I found Trochenbrod through film.
Trochenbrod was a Jewish shtetl (village) in western Ukraine. When the Nazis occupied Ukraine in World War II, they made Trochenbrod a ghetto and brought in Jews from surrounding towns and villages. The genocide happened in August and September of 1942.
For the fictional Trachimbrod, we fast forward to 2002. Jonathan Safran Foer launches his debut novel, “Everything Is Illuminated.” The blurb from Harper Collins reads, “With only a yellowing photograph in hand, a young man -- also named Jonathan Safran Foer -- sets out to find the woman who may or may not have saved his grandfather from the Nazis. Accompanied by an old man haunted by memories of the war; an amorous dog named Sammy Davis, Junior, Junior; and the unforgettable Alex, a young Ukrainian translator who speaks in a sublimely butchered English, Jonathan is led on a quixotic journey over a devastated landscape and into an unexpected past.”
The novel was acclaimed by most critics and became a bestseller. I have yet to read the book but I have seen the 2005 film rendition. The story, as told in the film, is beautiful. It is unassuming, sublime, brilliant. If it is any indication of what the text is, then I would most likely agree with the critical literary lot.
I consider artistic works as gems when I am stirred to feel anything or even everything in the gamut of feelings, whether it be empathy with the author or with the characters in joy, sadness, anger and/ or any other emotion. In following the cinematic plot, I felt a lightness of being which is like the headiness you feel when in love or in orgasm or even in something as base as a nicotine fix. I laughed, I smiled, I was excited both in wonder and in fear, and I cried in searching for Trachimbrod.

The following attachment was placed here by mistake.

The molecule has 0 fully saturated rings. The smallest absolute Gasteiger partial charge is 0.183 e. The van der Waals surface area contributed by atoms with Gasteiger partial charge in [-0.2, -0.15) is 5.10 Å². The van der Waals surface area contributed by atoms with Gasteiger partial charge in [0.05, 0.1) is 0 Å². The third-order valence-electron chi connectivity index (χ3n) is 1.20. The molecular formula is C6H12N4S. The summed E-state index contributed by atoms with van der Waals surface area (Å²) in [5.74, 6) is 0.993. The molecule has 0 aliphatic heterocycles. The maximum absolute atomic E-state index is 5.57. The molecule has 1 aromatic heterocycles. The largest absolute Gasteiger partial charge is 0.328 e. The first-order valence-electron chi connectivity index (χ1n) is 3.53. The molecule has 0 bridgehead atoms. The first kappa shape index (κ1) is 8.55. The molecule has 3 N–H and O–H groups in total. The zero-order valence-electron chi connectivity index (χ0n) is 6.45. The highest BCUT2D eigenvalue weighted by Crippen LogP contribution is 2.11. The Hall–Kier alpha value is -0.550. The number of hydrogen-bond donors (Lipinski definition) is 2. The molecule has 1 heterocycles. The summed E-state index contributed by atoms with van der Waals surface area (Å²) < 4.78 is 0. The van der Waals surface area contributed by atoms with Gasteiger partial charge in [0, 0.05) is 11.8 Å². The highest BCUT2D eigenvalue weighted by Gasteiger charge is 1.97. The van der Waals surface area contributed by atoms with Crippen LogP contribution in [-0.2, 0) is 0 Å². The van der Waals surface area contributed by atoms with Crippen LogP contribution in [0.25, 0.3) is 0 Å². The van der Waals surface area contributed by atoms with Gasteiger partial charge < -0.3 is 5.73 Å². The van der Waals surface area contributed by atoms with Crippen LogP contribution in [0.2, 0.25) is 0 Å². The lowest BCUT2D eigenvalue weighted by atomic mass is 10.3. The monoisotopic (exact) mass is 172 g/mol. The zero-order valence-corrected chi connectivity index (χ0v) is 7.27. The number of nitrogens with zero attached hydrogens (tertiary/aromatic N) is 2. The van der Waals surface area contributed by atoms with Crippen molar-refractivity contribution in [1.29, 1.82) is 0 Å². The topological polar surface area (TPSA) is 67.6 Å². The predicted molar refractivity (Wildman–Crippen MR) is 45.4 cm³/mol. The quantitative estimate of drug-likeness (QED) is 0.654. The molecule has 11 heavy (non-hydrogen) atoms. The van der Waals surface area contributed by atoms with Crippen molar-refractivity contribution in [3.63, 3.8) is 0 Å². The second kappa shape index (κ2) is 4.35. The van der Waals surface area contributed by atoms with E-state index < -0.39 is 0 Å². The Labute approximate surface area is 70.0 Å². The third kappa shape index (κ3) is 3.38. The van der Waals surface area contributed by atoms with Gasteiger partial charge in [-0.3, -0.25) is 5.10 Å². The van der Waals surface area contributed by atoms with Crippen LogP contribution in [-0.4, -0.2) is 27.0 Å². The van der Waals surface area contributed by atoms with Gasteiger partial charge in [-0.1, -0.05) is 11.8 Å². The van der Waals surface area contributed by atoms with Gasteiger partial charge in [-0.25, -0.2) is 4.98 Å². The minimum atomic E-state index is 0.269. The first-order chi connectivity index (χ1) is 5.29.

The film had me vicariously reliving the stories of and with the characters. I believe these stories are parallel to lives in the shtetl of the real Trochenbrod. It is through this that everything is illuminated to me. As what Milan Kundera wrote and from where Foer, as I understand, took his novel’s title, “In the sunset of dissolution, everything is illuminated by the aura of nostalgia, even the guillotine."